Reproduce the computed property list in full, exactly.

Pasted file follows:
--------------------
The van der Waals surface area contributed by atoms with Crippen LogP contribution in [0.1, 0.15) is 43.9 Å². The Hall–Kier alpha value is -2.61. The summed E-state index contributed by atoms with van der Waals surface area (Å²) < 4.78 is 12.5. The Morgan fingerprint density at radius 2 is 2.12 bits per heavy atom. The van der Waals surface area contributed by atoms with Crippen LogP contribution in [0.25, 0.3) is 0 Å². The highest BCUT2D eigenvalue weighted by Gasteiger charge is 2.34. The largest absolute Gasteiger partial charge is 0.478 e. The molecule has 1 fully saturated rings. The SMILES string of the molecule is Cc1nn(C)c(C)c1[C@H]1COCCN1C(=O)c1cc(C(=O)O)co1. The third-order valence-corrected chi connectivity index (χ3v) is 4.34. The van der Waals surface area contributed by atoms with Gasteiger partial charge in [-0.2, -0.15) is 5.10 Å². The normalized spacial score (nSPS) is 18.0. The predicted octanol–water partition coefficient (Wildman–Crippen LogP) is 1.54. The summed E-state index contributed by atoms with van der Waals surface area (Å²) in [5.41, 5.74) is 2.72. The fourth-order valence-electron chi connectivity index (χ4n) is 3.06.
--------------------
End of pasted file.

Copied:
The van der Waals surface area contributed by atoms with Crippen LogP contribution in [0.1, 0.15) is 43.9 Å². The Hall–Kier alpha value is -2.61. The summed E-state index contributed by atoms with van der Waals surface area (Å²) < 4.78 is 12.5. The Morgan fingerprint density at radius 2 is 2.12 bits per heavy atom. The van der Waals surface area contributed by atoms with Crippen LogP contribution in [0.25, 0.3) is 0 Å². The highest BCUT2D eigenvalue weighted by Gasteiger charge is 2.34. The largest absolute Gasteiger partial charge is 0.478 e. The molecule has 1 fully saturated rings. The SMILES string of the molecule is Cc1nn(C)c(C)c1[C@H]1COCCN1C(=O)c1cc(C(=O)O)co1. The third-order valence-corrected chi connectivity index (χ3v) is 4.34. The van der Waals surface area contributed by atoms with Gasteiger partial charge in [-0.2, -0.15) is 5.10 Å². The normalized spacial score (nSPS) is 18.0. The predicted octanol–water partition coefficient (Wildman–Crippen LogP) is 1.54. The summed E-state index contributed by atoms with van der Waals surface area (Å²) in [5.41, 5.74) is 2.72. The fourth-order valence-electron chi connectivity index (χ4n) is 3.06.